Several groups have voiced opposition to the proposed framework for the Farm Bill the House of Representative released Wednesday. The framework rolled out by House Ag Committee Chairman Collin Peterson, D-Minn., and ranking member Bob Goodlatte, R-Va., is simply a starting point for negotiations of details of the Farm Bill, but with a set price tag of $6 billion above the baseline.
"This plan reflects a failed effort to negotiate an acceptable farm bill directly with the Administration, and its enactment would be far worse than an extension of the 2002 Farm Bill," says American Soybean Association President John Hoffman. "It reverses the limited progress ASA achieved in the House bill to provide more equitable income support to soybean producers, and sufficient funding to make U.S. biodiesel producers competitive with imported biodiesel."
According to Peterson a conversation with House Speaker Nancy Pelosi, D-Calif., Wednesday morning lead to the agreement that an extension of the 2002 Farm Bill would not be attempted if a new bill is not passed by its expiration on March 15. In that situation U.S. farm policy would revert to the 1949 permanent law until a new farm bill is written.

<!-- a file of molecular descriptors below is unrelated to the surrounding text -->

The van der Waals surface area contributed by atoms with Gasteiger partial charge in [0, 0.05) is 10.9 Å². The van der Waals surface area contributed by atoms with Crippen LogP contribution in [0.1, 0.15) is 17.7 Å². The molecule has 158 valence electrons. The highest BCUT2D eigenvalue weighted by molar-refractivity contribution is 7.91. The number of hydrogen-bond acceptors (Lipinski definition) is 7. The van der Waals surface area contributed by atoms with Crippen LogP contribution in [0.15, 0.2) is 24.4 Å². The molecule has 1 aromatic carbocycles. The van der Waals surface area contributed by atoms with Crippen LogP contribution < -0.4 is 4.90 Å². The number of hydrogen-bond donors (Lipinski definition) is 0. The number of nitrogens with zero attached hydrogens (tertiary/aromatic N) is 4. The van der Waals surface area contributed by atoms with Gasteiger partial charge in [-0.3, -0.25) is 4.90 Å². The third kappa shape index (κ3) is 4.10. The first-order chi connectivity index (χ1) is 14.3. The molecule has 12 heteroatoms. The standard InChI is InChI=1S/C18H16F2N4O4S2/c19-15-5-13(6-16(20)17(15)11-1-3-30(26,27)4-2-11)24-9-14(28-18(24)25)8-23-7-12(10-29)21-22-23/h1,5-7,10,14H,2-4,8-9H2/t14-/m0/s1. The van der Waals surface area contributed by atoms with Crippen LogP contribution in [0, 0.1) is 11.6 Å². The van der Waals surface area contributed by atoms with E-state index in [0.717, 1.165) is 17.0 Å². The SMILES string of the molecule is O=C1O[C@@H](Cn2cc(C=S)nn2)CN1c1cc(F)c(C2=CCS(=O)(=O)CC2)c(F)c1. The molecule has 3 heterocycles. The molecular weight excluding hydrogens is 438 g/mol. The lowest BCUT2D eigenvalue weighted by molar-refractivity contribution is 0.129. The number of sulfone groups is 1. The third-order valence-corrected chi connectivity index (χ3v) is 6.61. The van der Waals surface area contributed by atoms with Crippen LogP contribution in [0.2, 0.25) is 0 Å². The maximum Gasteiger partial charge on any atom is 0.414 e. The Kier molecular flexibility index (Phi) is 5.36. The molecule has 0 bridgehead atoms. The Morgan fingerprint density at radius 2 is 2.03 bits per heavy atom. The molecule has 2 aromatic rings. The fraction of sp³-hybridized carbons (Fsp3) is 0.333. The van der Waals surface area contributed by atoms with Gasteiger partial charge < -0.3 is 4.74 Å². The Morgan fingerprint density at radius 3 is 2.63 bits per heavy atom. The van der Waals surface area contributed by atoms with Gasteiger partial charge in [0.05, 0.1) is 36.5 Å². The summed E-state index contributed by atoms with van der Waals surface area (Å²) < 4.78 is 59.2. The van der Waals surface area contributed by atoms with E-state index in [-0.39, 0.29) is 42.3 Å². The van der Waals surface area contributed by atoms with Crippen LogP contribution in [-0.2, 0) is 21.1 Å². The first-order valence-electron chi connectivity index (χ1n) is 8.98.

The National Corn Growers Association, National Farmers Union, American Farm Bureau and several others deplored the proposal, saying that it did not provide adequate funding for farm programs.
"Do I want more," Peterson says. "Sure. A lot of my constituents want more. These groups are not helping the process. I know they're not happy, but if people want to get greedy, what they're going to accomplish is make sure they don't get anything but permanent law."
During a briefing of the media Wednesday, Peterson pointed out that this proposal was just to show that a bill could be written with funding just $6 billion over baseline. He said as far as offsets and specific details of what was included in the bill, he considers those issues still on the table for negotiation.